Ultimately, the decision to spay or neuter your own animals will directly contribute to the increase or decrease of your area’s homeless pet population. It is a community’s moral responsibility to maintain a population of homed and healthy companion animals, and the only solution for the problem of an overpopulation of homeless animals is to control the population through humane birth control. Euthanasia is not a solution to overpopulation of these homeless animals, but rather an unfortunate necessity present in many shelters (7). The homeless animal population will take a positive turn if we can continue to convince pet-owners of the many advantages to spaying and neutering. I encourage you to follow the links provided in my citation list to learn more about the influence of spaying and neutering on the homeless pet population. The information is out there, and sharing that information, and creating a community of supportive pet-owners, are steps in the right direction.
I invite you to visit the websites that I have cited in this post. Additionally, here are some great resources that are definitely worth checking out if you are interested in learning more about spaying and neutering:
"Myths and Facts About Spaying and Neutering" - The Humane Society of the United States
"Why You Should Spay/Neuter Your Pet" - The Humane Society of the United States
"You Can Afford to Have Your Pet Spayed or Neutered" - The Humane Society of the United States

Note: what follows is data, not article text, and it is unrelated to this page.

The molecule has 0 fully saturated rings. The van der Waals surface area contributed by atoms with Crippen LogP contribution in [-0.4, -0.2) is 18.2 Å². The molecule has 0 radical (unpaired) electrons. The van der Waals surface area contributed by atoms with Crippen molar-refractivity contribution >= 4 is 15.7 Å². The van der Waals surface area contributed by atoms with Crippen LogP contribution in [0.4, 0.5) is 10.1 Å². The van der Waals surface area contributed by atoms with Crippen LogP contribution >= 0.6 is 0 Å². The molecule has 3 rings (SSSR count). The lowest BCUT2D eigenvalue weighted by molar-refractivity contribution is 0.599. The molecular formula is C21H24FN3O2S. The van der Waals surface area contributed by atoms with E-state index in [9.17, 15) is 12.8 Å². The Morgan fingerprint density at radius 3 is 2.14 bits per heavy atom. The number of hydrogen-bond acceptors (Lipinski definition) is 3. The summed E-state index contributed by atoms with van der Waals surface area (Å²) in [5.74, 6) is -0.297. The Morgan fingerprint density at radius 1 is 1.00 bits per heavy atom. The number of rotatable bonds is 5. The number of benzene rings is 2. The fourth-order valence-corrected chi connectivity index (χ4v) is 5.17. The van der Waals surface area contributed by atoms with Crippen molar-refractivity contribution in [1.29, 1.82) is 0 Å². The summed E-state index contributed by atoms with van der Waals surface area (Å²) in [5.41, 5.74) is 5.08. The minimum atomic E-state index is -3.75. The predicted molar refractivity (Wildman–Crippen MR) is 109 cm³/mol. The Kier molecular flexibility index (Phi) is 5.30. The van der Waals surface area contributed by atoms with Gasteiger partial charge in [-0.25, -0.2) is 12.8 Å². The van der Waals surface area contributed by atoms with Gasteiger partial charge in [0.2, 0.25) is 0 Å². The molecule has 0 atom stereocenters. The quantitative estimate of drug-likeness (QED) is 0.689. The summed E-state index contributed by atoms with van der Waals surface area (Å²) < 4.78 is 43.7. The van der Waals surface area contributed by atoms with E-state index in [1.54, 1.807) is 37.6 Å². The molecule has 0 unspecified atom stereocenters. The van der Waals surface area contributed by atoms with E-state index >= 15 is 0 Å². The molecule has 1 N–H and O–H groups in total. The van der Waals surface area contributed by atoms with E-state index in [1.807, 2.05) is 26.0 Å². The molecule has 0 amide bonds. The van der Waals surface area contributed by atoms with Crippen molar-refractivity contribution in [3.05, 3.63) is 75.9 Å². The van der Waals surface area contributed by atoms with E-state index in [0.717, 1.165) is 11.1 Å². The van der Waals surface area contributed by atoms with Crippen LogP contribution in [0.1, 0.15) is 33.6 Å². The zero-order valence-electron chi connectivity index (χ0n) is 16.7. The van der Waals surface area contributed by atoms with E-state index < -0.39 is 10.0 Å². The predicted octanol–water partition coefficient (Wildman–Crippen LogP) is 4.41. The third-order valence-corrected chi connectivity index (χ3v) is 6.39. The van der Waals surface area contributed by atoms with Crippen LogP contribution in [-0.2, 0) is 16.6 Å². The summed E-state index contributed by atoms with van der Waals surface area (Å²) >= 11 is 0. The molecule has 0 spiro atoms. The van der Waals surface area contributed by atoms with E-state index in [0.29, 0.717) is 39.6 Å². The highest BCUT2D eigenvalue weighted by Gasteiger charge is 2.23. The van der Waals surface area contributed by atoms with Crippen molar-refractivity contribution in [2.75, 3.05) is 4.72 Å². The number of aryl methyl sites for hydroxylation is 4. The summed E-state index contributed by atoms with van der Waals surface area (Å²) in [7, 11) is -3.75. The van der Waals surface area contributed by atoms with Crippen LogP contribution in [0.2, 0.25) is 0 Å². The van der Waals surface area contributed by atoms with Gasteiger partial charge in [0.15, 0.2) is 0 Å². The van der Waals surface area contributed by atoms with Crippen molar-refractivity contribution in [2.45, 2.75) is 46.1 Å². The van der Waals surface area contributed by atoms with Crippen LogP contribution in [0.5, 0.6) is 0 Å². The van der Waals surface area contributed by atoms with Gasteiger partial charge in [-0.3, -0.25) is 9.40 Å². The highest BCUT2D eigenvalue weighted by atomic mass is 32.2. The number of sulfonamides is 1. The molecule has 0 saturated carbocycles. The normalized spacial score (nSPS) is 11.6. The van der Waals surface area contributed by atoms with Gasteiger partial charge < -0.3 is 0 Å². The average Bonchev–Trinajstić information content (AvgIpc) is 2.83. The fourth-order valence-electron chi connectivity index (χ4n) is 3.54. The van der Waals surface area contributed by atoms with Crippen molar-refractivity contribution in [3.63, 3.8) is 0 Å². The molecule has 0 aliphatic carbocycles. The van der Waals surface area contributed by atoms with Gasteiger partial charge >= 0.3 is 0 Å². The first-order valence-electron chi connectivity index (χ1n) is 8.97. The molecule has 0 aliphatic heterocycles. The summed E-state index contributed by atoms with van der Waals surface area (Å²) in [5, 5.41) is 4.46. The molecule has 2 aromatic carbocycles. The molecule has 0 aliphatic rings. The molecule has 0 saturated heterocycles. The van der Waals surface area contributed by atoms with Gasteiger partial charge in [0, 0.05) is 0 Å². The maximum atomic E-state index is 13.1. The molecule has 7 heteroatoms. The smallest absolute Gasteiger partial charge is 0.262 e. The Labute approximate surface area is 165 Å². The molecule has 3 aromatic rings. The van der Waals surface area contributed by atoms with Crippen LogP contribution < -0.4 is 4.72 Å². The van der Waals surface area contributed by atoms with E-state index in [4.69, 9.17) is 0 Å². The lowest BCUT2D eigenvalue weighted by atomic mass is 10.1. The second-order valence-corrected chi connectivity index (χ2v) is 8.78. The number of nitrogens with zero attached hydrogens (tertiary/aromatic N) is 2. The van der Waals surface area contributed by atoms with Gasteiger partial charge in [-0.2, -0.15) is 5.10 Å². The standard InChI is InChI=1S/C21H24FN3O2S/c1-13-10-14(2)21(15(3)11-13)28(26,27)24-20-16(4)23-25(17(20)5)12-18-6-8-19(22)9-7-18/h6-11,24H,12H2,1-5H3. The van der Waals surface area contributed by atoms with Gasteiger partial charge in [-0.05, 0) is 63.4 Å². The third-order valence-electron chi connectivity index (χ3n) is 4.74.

"Are You Having Trouble Affording Your Pet?" - The Humane Society of the United States
"ASPCA Mobile Spay/Neuter Clinic" - The ASPCA
(1) 2013-2014 APPA National Pet Owners Survey. The American Pet Products Association. N.p., Web. 11 April 2015. <http://www.americanpetproducts.org/pubs_survey.asp>
(2) Hutchens, Walt. “An Approach to High Shelter Euthanasia Rates.” Pet-Law. N.p., 2010. Web. 11 April 2015. <http://www.pet-law.com/articles/36>
(3) "Key Scientific Studies on Trap-Neuter-Return." Alley Cat Allies. N.p., 2015. Web. 11 April 2015. <http://www.alleycat.org/page.aspx?pid=668>
(4) Khuly, Patty. "What's the right time to spay and neuter your dog?". petMD. N.p., 30 July 2009. Web. 11 April 2015. <http://www.petmd.com/blogs/dailyvet/2009/July/30-4478>
(5) Mach, Andrew. "Behind the big drop in euthanasia for America's dogs and cats." The Christian Science Monitor: Progress Watch. N.p., 10 February 2012. Web. 11 April 2015. <http://www.csmonitor.com/USA/Society/2012/0210/Behind-the-big-drop-in-euthanasia-for-America-s-dogs-and-cats>
(6) Maddies Fund Comparative Database. Maddies Fund. N.p., 2015. Web. 11 April 2015. <http://www.maddiesfund.org/comparative-db.htm>
(7) Newkirk, Ingrid. People For the Ethical Treatment of Animals. N.p., 21 March 2013. Web. 11 April 2015. <http://www.peta.org/blog/euthanize/>
(8) "Pet Statistics." The American Society for the Prevention of Cruelty to Animals. N.p., 2015. Web. 11 April 2015. <https://www.aspca.org/about-us/faq/pet-statistics>
(9) "Pets by the Numbers." The Humane Society of the United States. N.p., 30 January 2014. Web. 11 April 2015. <http://www.humanesociety.org/issues/pet_overpopulation/facts/pet_ownership_statistics.html?credit=web_id80910746>
(10) "Pet euthanasia in shelters unpopular." CBS News. The Associated Press. 5 January 2012. Web. 11 April 2015. <http://www.cbsnews.com/news/pet-euthanasia-in-shelters-unpopular/>
(11) "Trap-Neuter-Return Effectively Stabilized and Reduces Feral Cat Populations." Alley Cat Allies. N.p., Web. 11 April 2015. <http://www.alleycat.org/page.aspx?pid=1612>
(12) "Why You Should Spay/Neuter Your Pet." The Humane Society of the United States. N.p., 24 August 2014. Web. 11 April 2015. <http://www.humanesociety.org/issues/pet_overpopulation/facts/why_spay_neuter.html?credit=web_id80910746>